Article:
Organize Materials

Organizing study materials makes learning easier

If you are working on a project and run out of printer paper ….
If your last pen runs out of ink ….
If the paper is supposed to be stapled and you need to run down the hall trying to borrow a stapler…
You are wasting time and you feel frustrated.
Buying and organizing the study tools and materials you need is a good investment.

Tools you might need — You probably don’t need everything. Check and see what your roommate has.

1. Most important is your computer (desktop or Laptop) and accessories.A stack of six spiral notebooks, red yellow blue and black
You need a surge protector and an external hard drive to save your files in case the computer is stolen or it “dies.” A memory stick is important if you take files elsewhere to get them printed.

NOTE: If you cannot afford a laptop, don’t worry. There is sure to be a computer room on campus, maybe even in your dorm. You will just need to schedule time to get papers done.  The other alternative, is your roommate might be willing to share a computer for several hours a day. You might offer to do their laundry in return.

2. A three-hole punch if you want to store handouts in your binder.

3. A stapler and staple remover and plenty of staples the right size.

4. A pair of scissors

5. A desk organizer – purchased or home-made. An old can or jar or cup can hold pens and pencils just as well as a desk organizer. A divided tray (a silverware tray) that fits in a desk drawer can hold the scissors, stapler, paper clips, push pins, and much more.

6. A good desk lamp if one isn’t provided.

7. If you really want to study in your dorm – and the chair is uncomfortable,  a comfortable office chair may be worth the investment.  But think about how you would store it over the summer. If you live an hour or two away from college and either you drive back and forth or your parents come to pick you up, and if the car or truck is large enough to carry this chair along with all your other belongings, go for it.

Before spending that much money, check out other places you might study. Try the library. Try finding a quiet place in the Student Union. Try an empty classroom. Try the lounge in your dorm. It may be quiet during the day.  Wait a few weeks to see if your dorm is too noisy to study, if people come in to talk to you while you’re trying to study, if your roommate is watching TV. Then make a decision. I rarely studied in my dorm room. And if you are thinking of studying in bed – Don’t. You might be comfortable but you won’t get much studying done.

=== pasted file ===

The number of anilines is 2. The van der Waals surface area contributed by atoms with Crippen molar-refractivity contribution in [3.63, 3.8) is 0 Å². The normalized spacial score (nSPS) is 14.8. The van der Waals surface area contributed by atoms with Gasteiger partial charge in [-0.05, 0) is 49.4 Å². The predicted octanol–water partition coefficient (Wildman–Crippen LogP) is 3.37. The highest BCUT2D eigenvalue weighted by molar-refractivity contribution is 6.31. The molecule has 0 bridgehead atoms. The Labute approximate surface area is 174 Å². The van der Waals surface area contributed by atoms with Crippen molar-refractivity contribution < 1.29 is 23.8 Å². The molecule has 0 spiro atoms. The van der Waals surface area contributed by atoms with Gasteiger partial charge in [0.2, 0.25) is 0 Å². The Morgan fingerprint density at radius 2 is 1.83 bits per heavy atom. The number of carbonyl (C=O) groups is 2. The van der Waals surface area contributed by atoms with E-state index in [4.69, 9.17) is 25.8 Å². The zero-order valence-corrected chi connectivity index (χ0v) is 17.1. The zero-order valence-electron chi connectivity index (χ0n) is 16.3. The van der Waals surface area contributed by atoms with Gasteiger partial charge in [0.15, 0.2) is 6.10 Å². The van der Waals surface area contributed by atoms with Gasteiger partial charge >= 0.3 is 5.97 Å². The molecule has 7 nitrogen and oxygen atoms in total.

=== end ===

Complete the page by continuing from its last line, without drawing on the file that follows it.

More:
8. A place to store your files. You don’t need a big file cabinet . You have several alternatives.

A. Some people suggest that you use an accordion-style folder that opens up with 8-12 or more spaces for papers. One or several of these may be just what you need.  I find that this might be useable for one semester, but if you decide to save the materials from each class, then you’ll need another of these files for the next semester.

B. Another alternative is to have a binder for each semester. At the beginning of each new semester take the papers from the previous semester and store them in a binder. You could also store them that way to begin with.

C. A third alternative is to buy a milk crate designed to hold hanging file folders. Then buy a package of at least 25 hanging files of the right size. The ugly ones cost less, but I like the boxes with 4 or 5 different colors. Then I can separate files for different purposes.  Write the name of your file on the provided thin pieces of paper and insert these into the plastic label holders.These go into the holes in the files.  You will, of course need to find a place to store this crate.

D. You might prefer what I think are called portable file boxes. Find these at an office supply store. It is a plastic box with a latching lid and handle that holds at least 25 or 30 files. On some of these the lid opens to hold pens and other supplies. This would probably fit well under a bed. It would cost more but should last all through college.

9. You need a back pack or strong canvas bag to carry books, notebooks, and other supplies to classes. A back pack can be expensive so choose one that is comfortable and likely to last all through college. Check to be sure it is large enough to held several books and has smaller compartments to carry notebooks, pens, calculator and other supplies. Some students find it helpful to get a backpack with wheels so you can pull it except on stairs. If I went back to school full-time now, I would choose something like that.

List of supplies for learning

1. Paper: printer paper, loose-leaf paper to go in a binder, notebooks, note-pads for To Do list, etc.

2. A Wall Calendar or pocket calendar – preferably both.